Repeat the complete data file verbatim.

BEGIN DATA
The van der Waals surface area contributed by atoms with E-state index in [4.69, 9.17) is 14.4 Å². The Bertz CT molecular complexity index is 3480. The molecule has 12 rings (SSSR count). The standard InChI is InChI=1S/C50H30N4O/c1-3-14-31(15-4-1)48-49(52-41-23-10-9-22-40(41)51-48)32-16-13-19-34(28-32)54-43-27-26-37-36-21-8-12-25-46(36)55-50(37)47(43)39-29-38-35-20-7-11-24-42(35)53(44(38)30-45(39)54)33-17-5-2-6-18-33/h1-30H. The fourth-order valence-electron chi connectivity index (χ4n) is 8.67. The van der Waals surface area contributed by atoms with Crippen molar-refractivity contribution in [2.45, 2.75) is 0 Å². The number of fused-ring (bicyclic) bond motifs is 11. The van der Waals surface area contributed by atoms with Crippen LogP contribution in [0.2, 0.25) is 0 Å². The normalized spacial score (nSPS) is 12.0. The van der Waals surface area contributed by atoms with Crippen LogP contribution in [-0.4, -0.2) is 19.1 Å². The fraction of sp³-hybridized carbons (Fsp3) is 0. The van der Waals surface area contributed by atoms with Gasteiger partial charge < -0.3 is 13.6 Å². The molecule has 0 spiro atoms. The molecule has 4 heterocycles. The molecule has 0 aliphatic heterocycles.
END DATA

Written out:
The van der Waals surface area contributed by atoms with E-state index in [4.69, 9.17) is 14.4 Å². The Bertz CT molecular complexity index is 3480. The molecule has 12 rings (SSSR count). The standard InChI is InChI=1S/C50H30N4O/c1-3-14-31(15-4-1)48-49(52-41-23-10-9-22-40(41)51-48)32-16-13-19-34(28-32)54-43-27-26-37-36-21-8-12-25-46(36)55-50(37)47(43)39-29-38-35-20-7-11-24-42(35)53(44(38)30-45(39)54)33-17-5-2-6-18-33/h1-30H. The fourth-order valence-electron chi connectivity index (χ4n) is 8.67. The van der Waals surface area contributed by atoms with Crippen molar-refractivity contribution in [2.45, 2.75) is 0 Å². The number of fused-ring (bicyclic) bond motifs is 11. The van der Waals surface area contributed by atoms with Crippen LogP contribution in [0.2, 0.25) is 0 Å². The normalized spacial score (nSPS) is 12.0. The van der Waals surface area contributed by atoms with Crippen LogP contribution in [-0.4, -0.2) is 19.1 Å². The fraction of sp³-hybridized carbons (Fsp3) is 0. The van der Waals surface area contributed by atoms with Gasteiger partial charge < -0.3 is 13.6 Å². The molecule has 0 spiro atoms. The molecule has 4 heterocycles. The molecule has 0 aliphatic heterocycles.